Scottish History

Six Impossible Episodes by Request

This installation of Six Impossible Episodes is a bit of a hodge podge, with several oft-requested topics. Included are Olive Yang, the Silent Parade of 1917, Glencoe Massacre, Marion Downs, Lena Himmelstein and the Great Windham Frog Fight of 1754.

The Jacobite Rising of 1745

Portrayals of this piece of Scottish and English history are often simultaneously romanticized and oversimplified. It's a great deal more complicated than any one event, and is instead the result of many contributing factors.

Knitting's Early History

Because of its functionality in providing needed clothing for humans, knitting has been around for a long time. Exactly how long isn't entirely clear, but we do know a good bit about how knitting has traveled with us humans through time.

In the late 1600s, a financier tried to start a Scottish colony in Panama. Despite English roadblocks, the Scots successfully raised funding. But the expedition faced disease, death and poor trade, taking down the settlers -- and, ultimately, Scotland.

Who was the real Sherlock Holmes?

Arthur Conan Doyle wasn't the first person to write a mystery novel, but his focus on scientific methods and brilliant protagonist made the stories of Sherlock Holmes world-famous. Yet is Sherlock Holmes based on a real person? Tune in to find out.

Some actors believe it's bad luck to say 'Macbeth' in the theater unless the play is being performed -- but why? In this episode, Katie and Sarah explore the origins of the Macbeth curse and the life of the historical Macbeth. (And, an important note: The error regarding "Our American Cousin" and Abraham Lincoln has already been corrected in the episode He Was Killed By Mesmerism.)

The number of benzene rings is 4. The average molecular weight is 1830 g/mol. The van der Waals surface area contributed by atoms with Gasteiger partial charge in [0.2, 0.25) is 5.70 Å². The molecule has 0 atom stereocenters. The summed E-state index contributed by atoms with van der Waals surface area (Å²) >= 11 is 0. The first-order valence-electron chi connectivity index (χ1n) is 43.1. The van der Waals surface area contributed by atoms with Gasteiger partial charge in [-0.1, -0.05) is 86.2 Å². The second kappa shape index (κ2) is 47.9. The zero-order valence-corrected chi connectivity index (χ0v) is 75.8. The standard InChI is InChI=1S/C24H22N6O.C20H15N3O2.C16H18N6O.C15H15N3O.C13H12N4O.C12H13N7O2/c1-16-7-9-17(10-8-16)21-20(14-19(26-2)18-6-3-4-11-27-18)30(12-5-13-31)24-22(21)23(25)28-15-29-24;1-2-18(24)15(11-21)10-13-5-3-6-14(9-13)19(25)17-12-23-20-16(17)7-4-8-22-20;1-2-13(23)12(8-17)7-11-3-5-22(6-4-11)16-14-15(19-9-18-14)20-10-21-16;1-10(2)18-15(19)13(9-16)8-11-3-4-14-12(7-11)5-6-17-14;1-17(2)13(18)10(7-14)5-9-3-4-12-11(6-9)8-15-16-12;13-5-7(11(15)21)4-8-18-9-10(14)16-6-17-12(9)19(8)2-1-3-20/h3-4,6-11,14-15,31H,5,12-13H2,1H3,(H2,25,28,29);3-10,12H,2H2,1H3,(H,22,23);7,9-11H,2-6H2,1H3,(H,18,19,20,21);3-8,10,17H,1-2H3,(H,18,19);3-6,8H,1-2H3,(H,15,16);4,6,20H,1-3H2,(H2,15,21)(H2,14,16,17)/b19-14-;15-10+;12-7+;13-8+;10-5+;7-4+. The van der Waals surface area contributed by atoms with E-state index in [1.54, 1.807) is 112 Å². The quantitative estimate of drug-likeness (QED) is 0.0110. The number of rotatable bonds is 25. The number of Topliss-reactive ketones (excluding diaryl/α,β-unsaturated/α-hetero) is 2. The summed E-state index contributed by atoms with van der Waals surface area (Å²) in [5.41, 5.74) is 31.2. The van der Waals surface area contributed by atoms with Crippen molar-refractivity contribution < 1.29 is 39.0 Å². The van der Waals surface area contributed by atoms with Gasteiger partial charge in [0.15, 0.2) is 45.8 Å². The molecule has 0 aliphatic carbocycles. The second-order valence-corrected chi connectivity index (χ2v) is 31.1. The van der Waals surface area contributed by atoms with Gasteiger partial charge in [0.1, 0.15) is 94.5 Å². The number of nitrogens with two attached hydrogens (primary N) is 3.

From 1827 to 1828, Burke and Hare were accused of killing fifteen people and selling their bodies to medical students. But were they really resurrectionists? Tune in to learn the truth about Burke and Hare in this podcast.

Created around 800 AD, the Book of Kells is an illuminated manuscript held at Trinity College in Ireland. Listen in to learn more about the Book of Kells -- and how it survived for so long -- in this podcast.

The Death of Lord Darnley

In February of 1567, Lord Darnley lay sleeping in a house called Kirk o'Field when it exploded. He was certainly dead, but when his body was discovered it seemed that he died of strangulation ... and here the mystery began. Learn more in this episode.

Rival Queens:  Mary Stuart and Elizabeth I

Although they were cousins, Elizabeth I and Mary Stuart had little in the way of familial affection. Join Katie and Sarah as they take a closer look at the infamous rivalry between Mary Stuart and Elizabeth I in this episode.